I’ll never forget the first time I asked for a black Barbie doll.
I must have been about six years old. I was in a Zellers department store with my dad and he was on a mission to find me a black Barbie. Together we must have searched the entire toy department, scanning the dozens of different Barbies laid out meticulously on the department store shelves.
Depending on who you asked, they might have said there were in fact a wide variety of dolls. Some had blonde hair, some brown, some black. There were princess Barbies, surfer Barbies and even celebrity Barbies. But in the midst of this “variety” there were absolutely no black Barbies.
Eventually, a store employee walked by and my dad stopped him to ask whether the store sold any black Barbies.
“No,” the employee said, a smile on his face. “But I could paint one for you.”
While it was the last time the employee would make a comment like that (he was soon after fired), that moment would go on to become one of my first memories in which I realized I was different. There were no Barbies that looked like me when I was a child. Barbie was always white and beautiful, having blue eyes and long, straight hair. And while Mattel (the company that makes Barbie) has managed to diversify its collection over the years, gradually incorporating black dolls like “Asha” in 1991 and “Oreo Fun Barbie” in 1997, the majority of these dolls continued to be made with mostly white features.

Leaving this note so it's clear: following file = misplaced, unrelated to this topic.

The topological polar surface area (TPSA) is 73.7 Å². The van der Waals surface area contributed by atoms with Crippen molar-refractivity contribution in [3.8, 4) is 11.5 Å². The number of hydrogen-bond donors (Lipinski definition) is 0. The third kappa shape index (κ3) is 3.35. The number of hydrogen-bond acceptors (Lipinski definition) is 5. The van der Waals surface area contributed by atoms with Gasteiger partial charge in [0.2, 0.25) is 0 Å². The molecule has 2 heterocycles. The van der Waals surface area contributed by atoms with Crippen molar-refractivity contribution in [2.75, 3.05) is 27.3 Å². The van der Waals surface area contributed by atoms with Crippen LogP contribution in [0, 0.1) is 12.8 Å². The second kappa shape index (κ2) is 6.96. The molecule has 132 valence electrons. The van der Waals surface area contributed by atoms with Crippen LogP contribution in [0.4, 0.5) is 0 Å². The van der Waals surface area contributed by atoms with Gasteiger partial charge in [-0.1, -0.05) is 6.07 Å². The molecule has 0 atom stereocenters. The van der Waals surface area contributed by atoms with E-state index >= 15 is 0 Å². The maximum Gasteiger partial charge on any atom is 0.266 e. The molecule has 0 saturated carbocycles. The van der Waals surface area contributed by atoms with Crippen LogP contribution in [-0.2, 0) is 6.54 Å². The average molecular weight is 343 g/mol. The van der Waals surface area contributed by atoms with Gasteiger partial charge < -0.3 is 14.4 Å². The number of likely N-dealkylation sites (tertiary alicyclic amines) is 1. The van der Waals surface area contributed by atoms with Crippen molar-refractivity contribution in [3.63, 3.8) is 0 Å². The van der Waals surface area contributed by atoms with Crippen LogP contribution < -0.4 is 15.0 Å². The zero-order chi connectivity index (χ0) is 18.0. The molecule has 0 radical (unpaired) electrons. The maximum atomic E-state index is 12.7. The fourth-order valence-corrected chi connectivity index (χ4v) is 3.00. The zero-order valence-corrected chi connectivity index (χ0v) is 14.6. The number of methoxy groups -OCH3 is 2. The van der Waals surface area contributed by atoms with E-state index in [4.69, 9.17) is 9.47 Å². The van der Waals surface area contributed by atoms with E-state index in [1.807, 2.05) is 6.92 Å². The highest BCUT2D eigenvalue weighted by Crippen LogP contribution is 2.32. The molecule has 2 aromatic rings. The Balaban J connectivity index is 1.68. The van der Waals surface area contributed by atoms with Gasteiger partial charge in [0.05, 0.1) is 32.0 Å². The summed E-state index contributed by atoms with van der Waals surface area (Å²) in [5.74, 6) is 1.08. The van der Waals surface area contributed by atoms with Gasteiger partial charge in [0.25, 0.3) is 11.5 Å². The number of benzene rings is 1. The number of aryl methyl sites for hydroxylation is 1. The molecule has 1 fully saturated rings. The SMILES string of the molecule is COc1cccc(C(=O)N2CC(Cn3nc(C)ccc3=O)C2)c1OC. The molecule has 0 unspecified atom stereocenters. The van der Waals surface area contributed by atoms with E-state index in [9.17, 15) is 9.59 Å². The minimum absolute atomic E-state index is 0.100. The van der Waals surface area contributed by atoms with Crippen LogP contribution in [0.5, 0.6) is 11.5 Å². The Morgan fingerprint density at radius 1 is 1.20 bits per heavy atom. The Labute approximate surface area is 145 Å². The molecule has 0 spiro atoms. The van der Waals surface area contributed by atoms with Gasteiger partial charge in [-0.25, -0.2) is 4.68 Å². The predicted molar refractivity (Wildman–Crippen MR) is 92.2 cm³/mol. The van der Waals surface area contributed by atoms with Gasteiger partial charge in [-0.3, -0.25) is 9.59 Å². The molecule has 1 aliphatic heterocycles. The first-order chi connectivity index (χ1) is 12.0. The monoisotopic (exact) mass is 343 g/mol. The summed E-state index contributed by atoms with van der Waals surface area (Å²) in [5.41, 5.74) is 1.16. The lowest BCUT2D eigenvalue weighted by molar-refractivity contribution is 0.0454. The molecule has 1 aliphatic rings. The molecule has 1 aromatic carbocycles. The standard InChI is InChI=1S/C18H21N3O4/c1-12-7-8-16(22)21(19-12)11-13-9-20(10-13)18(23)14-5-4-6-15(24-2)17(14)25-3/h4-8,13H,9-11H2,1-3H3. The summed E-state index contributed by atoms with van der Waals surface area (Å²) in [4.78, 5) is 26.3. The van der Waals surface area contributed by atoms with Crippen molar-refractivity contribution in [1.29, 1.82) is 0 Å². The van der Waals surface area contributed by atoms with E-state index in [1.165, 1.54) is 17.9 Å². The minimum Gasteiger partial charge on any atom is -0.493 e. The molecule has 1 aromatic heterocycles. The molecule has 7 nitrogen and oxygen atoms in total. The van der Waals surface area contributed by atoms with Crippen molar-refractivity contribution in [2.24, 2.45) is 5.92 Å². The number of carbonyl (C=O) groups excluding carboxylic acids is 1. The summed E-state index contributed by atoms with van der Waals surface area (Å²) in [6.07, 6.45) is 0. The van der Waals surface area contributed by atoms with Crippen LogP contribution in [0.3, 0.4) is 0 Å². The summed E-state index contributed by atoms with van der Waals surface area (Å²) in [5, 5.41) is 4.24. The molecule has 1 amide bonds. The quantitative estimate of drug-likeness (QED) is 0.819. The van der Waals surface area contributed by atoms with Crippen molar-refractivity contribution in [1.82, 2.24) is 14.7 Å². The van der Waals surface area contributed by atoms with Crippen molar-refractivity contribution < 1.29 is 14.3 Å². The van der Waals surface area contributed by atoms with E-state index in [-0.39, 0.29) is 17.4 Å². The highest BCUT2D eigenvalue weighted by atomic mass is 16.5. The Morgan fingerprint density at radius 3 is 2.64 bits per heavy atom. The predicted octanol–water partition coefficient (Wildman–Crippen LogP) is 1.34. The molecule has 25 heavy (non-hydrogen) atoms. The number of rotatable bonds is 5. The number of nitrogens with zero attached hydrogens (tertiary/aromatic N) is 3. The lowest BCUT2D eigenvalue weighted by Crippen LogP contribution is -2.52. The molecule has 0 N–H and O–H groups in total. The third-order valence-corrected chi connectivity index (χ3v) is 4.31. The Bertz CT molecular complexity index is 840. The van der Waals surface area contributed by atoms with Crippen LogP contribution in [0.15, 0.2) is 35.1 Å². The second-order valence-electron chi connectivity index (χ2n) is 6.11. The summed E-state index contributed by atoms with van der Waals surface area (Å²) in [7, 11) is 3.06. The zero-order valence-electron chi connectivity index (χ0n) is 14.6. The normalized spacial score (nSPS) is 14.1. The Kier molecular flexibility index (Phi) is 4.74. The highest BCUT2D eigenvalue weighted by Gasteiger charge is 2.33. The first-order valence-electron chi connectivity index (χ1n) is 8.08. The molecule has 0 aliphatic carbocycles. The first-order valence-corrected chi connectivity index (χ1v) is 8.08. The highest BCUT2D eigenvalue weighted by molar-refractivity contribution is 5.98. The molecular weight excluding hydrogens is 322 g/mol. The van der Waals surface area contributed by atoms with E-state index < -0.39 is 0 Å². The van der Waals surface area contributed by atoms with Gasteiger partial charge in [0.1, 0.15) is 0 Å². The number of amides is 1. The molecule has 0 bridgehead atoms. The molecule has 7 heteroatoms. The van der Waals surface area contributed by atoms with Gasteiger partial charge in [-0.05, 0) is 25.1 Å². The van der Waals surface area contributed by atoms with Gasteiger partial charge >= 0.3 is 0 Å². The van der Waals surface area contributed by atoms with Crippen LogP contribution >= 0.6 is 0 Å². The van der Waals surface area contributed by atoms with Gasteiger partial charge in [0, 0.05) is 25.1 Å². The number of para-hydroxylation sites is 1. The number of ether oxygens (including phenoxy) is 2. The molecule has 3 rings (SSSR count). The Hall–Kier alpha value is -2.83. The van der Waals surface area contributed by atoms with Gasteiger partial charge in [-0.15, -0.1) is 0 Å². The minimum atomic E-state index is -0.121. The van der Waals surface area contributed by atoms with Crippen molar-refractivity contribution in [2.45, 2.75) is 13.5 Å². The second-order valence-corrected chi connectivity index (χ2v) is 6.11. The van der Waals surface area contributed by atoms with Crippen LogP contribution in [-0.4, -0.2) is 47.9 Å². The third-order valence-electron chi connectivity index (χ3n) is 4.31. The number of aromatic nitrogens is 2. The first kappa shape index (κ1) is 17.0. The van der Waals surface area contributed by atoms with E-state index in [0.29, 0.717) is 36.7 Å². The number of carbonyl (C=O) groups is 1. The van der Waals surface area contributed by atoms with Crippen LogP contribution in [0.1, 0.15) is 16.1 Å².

But my, have times changed.
Recently, Mattel unveiled the “Zendaya Barbie,” inspired by the young actress and the style she wore to the Oscar’s this year. Dressed in a white gown with faux locs, Zendaya’s look made headlines that evening after her look was inappropriately criticized by E!’s Fashion Police host Giuliana Rancic who suggested the actress likely smelled of patchouli oil or weed, (you can read Zendaya’s epic clapback here).
And this praise is rightly due. Zendaya’s Barbie is much more than just another doll. Its 11.5-in frame is a symbol of awareness. It tells young girls there’s nothing wrong with being different and staying true to who you are. And most importantly, it’s a much needed reminder to little black girls everywhere that their black is indeed beautiful.
On Instagram, Zendaya posted a side-by-side photo of her Barbie and the Oscar’s look that inspired it all. She captioned the photo:
“When I was little I couldn’t find a Barbie that looked like me, my…how times have changed. Thank you @barbie for this honor and for allowing me to be apart of your diversification and expansion of the definition of beauty. Can’t wait to keep doing amazing things with you😘😘😘#besuper@luxurylaw@theshelbyswain“
Somewhere in the world, Giuliana Rancic is feeling mighty ignorant.
What do you think about the Zendaya Barbie?